To coincide with a special advance preview screening of DRESSED AS A GIRL at Picturehouse Central in Soho, London on 6th September, with a live cabaret performance and Q&A afterwards, QX Magazine caught up with Jonny Woo. Read the full interview below.
Critically acclaimed frockumentary Dressed As A Girl was the talk of the queer cinema scene when it premiered at The British Film Institute in March. Now it’s part of POUT, an LGBT film festival curated by Peccadillo Pictures showcasing the best contemporary movies. QX caught up with Dressed As A Girl’s pontificating, prancing protagonist Jonny Woo to get a bit of a background on the film and how it’s been received.
Hey Jonny, tell us a bit about Dressed as a Girl for those who don’t know about it. The film as a whole looks at six people who are on the gay scene in London and who are part of a scene, which in this case is the East London drag scene. And it looks at our lives, it looks at the trials we encounter and the way we overcome them. One of the things that Colin [Rothbart, director] chose to focus on at the beginning is how the excesses of partying led to my hospitalisation. My story starts there. It kicks off with that but that’s not the thrust of the film in any way. Each of the characters are dealing with their own demons and experiencing their own triumphs. It’s filmed over six years and it celebrates the scene without unnecessarily saying it’s greater than it actually is. It watches it and documents it in a higher, objective way.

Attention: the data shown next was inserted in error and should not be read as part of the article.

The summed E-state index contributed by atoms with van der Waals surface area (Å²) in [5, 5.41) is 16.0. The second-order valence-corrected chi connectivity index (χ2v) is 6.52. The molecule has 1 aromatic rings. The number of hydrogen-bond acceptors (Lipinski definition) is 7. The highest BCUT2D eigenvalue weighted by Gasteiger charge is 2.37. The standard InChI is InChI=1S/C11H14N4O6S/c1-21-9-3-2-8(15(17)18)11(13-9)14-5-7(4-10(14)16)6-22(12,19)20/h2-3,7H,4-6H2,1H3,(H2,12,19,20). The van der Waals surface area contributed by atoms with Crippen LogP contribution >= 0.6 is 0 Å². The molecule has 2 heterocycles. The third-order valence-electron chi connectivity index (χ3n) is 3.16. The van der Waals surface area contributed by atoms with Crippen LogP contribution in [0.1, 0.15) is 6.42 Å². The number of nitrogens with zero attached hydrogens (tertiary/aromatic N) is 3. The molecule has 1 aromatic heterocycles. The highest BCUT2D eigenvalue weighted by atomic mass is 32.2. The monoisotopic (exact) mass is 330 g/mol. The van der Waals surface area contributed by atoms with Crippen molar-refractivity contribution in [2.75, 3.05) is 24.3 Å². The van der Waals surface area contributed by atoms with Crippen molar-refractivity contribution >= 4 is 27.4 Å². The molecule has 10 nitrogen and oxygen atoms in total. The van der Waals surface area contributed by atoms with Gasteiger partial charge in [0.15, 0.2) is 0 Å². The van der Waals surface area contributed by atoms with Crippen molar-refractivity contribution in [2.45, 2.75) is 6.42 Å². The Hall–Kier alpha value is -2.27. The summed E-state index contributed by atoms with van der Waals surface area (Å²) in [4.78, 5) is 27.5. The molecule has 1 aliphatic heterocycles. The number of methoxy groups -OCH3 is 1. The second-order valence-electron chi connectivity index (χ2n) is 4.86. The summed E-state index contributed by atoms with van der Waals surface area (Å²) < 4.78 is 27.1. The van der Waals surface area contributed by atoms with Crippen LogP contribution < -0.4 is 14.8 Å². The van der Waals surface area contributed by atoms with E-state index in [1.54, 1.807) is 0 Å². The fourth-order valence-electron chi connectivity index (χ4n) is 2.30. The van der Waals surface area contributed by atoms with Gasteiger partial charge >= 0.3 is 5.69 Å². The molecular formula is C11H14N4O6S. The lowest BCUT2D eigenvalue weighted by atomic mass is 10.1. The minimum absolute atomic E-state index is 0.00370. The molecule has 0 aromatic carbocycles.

How did you come to be involved in the film? Because Colin the director and Holestar who’s in it had an idea of documenting the scene. It was going to be just about Glastonbury. I’m part of the gay tent [NYC Downlow] that goes to Glastonbury, I’m one of the people who started it all up, and so I agreed to be in it. They wanted people to be in it and I agreed to take part. We didn’t have any idea which way the film was going to go. It just got longer and longer and ended up being a film that documented our lives. It’s difficult to follow people around. When people are getting on with their lives it’s not necessarily that convenient for them to be documented continuously. All the cast have their various lives so it wasn’t really possible to do a six month look at the scene.
Can you see a transformation in yourself over the last six years? I can see a transformation in myself and I can see a transformation from the final interview I gave. In my final interview I’m giving, it’s about stopping drinking and I’ve got a kind of earnest attitude towards it. I’m a lot more relaxed about it now and there are snippets of interviews I gave I can really see the changes, physically and more to my attitude, my handle on things. You grow up in six years and I changed a lot in the past year. The characters changed physically and they also changed their attitude to their lives, not just in the drag scene, which is continuous. We fall in and out of love with it.
What’s the response been like so far? People generally respond to it very well. Obviously people who are more familiar with the scene and familiar with the characters really respond to it because it’s nice to see something they’re familiar with being documented. I think it’s a really interesting, honest, unpretentious documentary that doesn’t try to be too clever.
What do you think the viewers will take away from it? I think people come away feeling very lifted, and feeling that there’s a community, and that all this stuff about the scene is dying isn’t necessarily true. The London scene is thriving and vibrant and very strong. It’s about the people in it. If you want to truly see the gay community, watch this film.